GLÍMA - The Martial Art of the Vikings by Tyr Neilsen

gLIMA TYR NEILSEN - Photo: T. Neilsen - B. Wemundstad

gLIMA TYR NEILSEN - Photo: T. Neilsen - B. Wemundstad

The Viking Age is the 300 year period of history between 790 - 1100 A.D. It is also the only period in history named after warriors.

Throughout Europe, Vikings were admired and feared as they opened up trade routes, fought to keep them open, and carved out kingdoms. In the East, Viking warriors were admired and feared as the elite fighting force called the Varangian Guard. In the Middle East in the year 922, Muslim diplomat Ibn Fadlan wrote that he had never seen more perfect physical specimens than Viking warriors, and that they were the fiercest fighters he had ever seen.

On land and at sea, Vikings had the skills to survive against the various forms of warfare they encountered in their travels around the world. The reason for the Viking warriors fighting prowess is found in the way they trained both with and without weapons. Although people all around the world have heard of Vikings, few have heard of the Viking martial art of Glíma.

In Old Norse, Glíma means ‘glimpse or flash’, which describes the techniques of this Viking martial art. Glima techniques include grappling, wrestling, throws, hand strikes, elbow strikes, kicks, chokes, locks, pain techniques and weapon techniques, and glima is comparable with the best complete martial arts systems from around the world. 

Glima was created and developed by warriors who had to survive attacks from all kinds of weapons. It is a no-nonsense way of fighting that cuts out all unnecessary movements, and has been tried and tested in single combat and on the battlefield, with life and death on the line.

The martial art of glima is separated into two categories, sport glima and a combat glima. Glima as a sport covers several types of Scandinavian folk wrestling; Lausatök is free-grip wrestling, Brokartök is trouser-grip wrestling, and Hryggspenna is back-hold wrestling.

Scandinavian children began training in these forms of glima at the age of 6 or 7, and glima was practiced by male and female alike. The people of Viking Age Scandinavia loved all forms of sport, but glima was by far the most widespread sport. Glima wrestling competitions were extremely popular and wherever the people of the north gathered, glima was a big part of the entertainment. Glima was so important for Viking society that their most popular god, Thor, was also the god of wrestling.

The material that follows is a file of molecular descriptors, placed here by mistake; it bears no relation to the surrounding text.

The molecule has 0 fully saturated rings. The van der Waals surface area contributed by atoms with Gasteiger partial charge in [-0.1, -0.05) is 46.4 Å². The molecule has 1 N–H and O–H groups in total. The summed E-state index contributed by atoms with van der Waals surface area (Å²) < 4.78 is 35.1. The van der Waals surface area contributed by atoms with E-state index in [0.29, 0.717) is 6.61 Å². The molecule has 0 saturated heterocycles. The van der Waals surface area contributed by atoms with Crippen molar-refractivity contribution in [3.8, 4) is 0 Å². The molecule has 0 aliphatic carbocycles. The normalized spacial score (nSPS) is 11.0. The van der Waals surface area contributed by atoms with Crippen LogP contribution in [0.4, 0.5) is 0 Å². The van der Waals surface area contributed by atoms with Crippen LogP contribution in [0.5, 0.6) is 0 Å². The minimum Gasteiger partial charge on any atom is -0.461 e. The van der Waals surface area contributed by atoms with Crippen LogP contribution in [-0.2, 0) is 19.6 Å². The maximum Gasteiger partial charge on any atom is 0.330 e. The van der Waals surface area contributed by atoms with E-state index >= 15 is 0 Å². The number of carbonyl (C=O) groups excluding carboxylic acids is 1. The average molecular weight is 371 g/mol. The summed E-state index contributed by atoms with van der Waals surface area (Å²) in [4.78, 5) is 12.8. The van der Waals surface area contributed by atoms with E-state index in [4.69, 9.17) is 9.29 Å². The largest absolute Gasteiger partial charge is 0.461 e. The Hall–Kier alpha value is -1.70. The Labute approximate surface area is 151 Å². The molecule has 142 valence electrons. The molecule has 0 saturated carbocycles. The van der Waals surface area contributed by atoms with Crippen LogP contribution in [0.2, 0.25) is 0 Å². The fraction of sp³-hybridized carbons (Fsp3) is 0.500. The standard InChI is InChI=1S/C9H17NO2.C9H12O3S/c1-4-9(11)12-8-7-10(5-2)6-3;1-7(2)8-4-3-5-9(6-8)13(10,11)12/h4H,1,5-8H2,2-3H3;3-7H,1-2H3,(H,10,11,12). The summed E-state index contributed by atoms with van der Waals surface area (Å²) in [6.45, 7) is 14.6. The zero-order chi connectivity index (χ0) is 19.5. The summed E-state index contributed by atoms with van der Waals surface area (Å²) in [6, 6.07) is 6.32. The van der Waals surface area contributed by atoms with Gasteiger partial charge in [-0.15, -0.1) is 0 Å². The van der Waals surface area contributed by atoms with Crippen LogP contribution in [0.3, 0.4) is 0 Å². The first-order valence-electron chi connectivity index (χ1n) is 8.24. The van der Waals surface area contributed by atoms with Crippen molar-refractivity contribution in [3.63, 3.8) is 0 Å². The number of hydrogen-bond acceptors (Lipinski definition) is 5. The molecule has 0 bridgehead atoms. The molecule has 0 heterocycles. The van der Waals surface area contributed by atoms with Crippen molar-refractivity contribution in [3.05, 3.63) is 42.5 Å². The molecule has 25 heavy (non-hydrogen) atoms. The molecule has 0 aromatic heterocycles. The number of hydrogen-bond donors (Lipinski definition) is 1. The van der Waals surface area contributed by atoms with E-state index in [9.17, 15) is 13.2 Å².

Viking Age children learned balance, grappling, wrestling, and pain techniques, from training in Lausatök sport glima. These techniques could be used for self-defense, and this training formed the basis for Viking armed and unarmed combat. Training in Lausatök glima also developed strength, reflexes, endurance and courage, the perfect foundation Viking warriors needed to survive in battle.

In order to have a structured form of unarmed combatives against weapons, the Vikings had to know how to use a variety of weapons, such as sword, axe, spear, seax, stick and knife. Through combat glima, Vikings became experts in knife fighting, stick fighting, spear fighting, axe fighting and sword fighting.

Training in glima with and without weapons from an early age, gave the Vikings such a comprehensive combat foundation, that they had no problem adapting to the different styles of warfare, or other fighting styles they met on their travels. Viking warriors were renowned for their fighting abilities in raids and against larger and less mobile soldiers because glima, combined with forestry and hunting skills, made Vikings extremely dangerous in guerilla warfare.

Over the centuries, the nature of combat in war has changed due to the constant development of weapons, but when it comes down to hand to hand combat, glima is an extremely effective martial art. Since the Viking Age, glima has always been practiced for realistic combat situations in Scandinavia. From historical documents, we can see that Viking fighting techniques were in use all the way to the 19th century, when combat glima was used as the foundation for bajonettkamp (bayonet fighting) by the Swedish and Norwegian military.

With the changing methods of warfare, where one on one combat on the battlefield began to disappear, combat glima also began to disappear. At the beginning of the 20th century, combat glima was even made illegal in some parts of Scandinavia, when all dangerous hand to hand combat techniques for the common man were banned. Combat glima survived only by keeping it a secret.

As a sport, glima not only survived, it became the national sport of Iceland, and there are now national championships in all forms of sport glima throughout Scandinavia. Thanks to the interest of Viking groups, Viking festivals, historical reenactment and martial artists, sports glima and combat glima are also gaining in popularity all over the world.

Just as was the case in the Viking Age when Norse warriors had to compete with different styles of fighting from around the world, modern combat glima has continued to develop so that it remains a relevant martial art in today’s world.

As a sport, glima builds flexibility, endurance and strength, as well as being energetic, effective, educational and fun. As a means of self-defense, combat glima is a martial art that is unrestricted by style, and can be used against any and all individual martial art techniques.

Glíma - the martial art of the Vikings

 

Þagalt og hugalt
skyldi þjóðans barn
og vígdjarft vera.
Glaður og reifur
skyli gumna hver
uns sinn bíður bana.

People should be
quiet and thoughtful
and brave in conflict
Each person should live
happy and joyful
until their last day.

 

Hávamál – Verse 15